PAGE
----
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Books of the Old Testament

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The exact books included in the Old Testament vary from Christian tradition to Christian tradition. While all major Christian traditions recognize the books of the Hebrew Tanakh, some also recognize certain other books. For instance, the Ethiopian Orthodox Church recognizes 1 Enoch as a canonical book, whereas other Christian denominations do not.

The Protestant Old Testament takes a very conservative approach; in most respects, it is identical to the Tanakh, recognizing no Deuterocanonical works. Thus, there are 39 books in the Protestant Old Testament. These are, in order:

Memorizing the Books of the Old Testament

Committing all 39 books to memory can be daunting; the following poem may prove a useful mnemonic.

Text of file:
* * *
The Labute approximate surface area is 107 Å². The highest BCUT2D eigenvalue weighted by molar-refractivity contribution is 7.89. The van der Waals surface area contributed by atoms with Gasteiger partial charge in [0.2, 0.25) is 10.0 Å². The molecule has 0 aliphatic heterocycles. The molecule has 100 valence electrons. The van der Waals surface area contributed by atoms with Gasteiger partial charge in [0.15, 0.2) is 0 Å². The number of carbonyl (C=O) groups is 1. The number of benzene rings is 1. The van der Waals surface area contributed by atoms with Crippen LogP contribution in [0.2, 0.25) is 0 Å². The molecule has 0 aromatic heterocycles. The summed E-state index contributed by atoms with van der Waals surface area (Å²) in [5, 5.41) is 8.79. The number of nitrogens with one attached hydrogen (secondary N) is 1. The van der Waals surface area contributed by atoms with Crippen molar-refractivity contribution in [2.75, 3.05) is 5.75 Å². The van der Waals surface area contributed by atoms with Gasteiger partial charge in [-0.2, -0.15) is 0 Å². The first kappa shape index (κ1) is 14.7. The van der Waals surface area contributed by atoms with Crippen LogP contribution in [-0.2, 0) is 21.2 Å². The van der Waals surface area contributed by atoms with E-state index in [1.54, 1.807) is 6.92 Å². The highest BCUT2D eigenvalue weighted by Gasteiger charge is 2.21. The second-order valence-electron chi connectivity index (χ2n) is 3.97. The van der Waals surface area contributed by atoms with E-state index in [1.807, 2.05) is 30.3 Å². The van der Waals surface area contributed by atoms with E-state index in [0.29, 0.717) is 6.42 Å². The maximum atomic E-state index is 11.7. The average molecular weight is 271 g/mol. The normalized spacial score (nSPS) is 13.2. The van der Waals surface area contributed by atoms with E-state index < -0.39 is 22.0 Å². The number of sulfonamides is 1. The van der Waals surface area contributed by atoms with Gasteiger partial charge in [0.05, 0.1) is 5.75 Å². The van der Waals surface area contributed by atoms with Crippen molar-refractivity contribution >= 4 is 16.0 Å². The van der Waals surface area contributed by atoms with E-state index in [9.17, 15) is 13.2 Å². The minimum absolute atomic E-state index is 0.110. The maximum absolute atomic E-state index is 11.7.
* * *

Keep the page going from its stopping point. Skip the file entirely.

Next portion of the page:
That great Jehovah speaks to us,
In Genesis and Exodus,
Leviticus and Numbers see,
Followed by Deuteronomy,
Joshua and Judges sway the land,
Ruth gleans sheaves with trembling hand,
Samuel and two Kings appear,
Whose Chronicles we wondering hear,
Ezra and Nehemiah now,
Esther, the beauteous mourner show,
Job speaks in sighs, David in Psalms,
The Proverbs teach to scatter alms,
Ecclesiastes then comes on,
And the sweet Song of Solomon,
Isaiah, Jeremiah then,
With Lamentations takes his pen,
Ezekiel, Daniel, Hosea's lyres,
Swell Joel, Amos,
Next Jonah, Micah, Nahum come,
And lofty Habbakuk finds room,
While Zephaniah Haggai calls,
Rapt Zechariah builds his walls,
And Malachi, with garments rent,
Concludeth the Old Testament.

See Also

This page uses content from Conservapedia. The original article was at Books of the Old Testament. The list of authors can be seen in the page history. Conservapedia grants a non-exclusive license for you to use any of its content (other than images) on this site, with or without attribution. Read more about Conservapedia copyrights.

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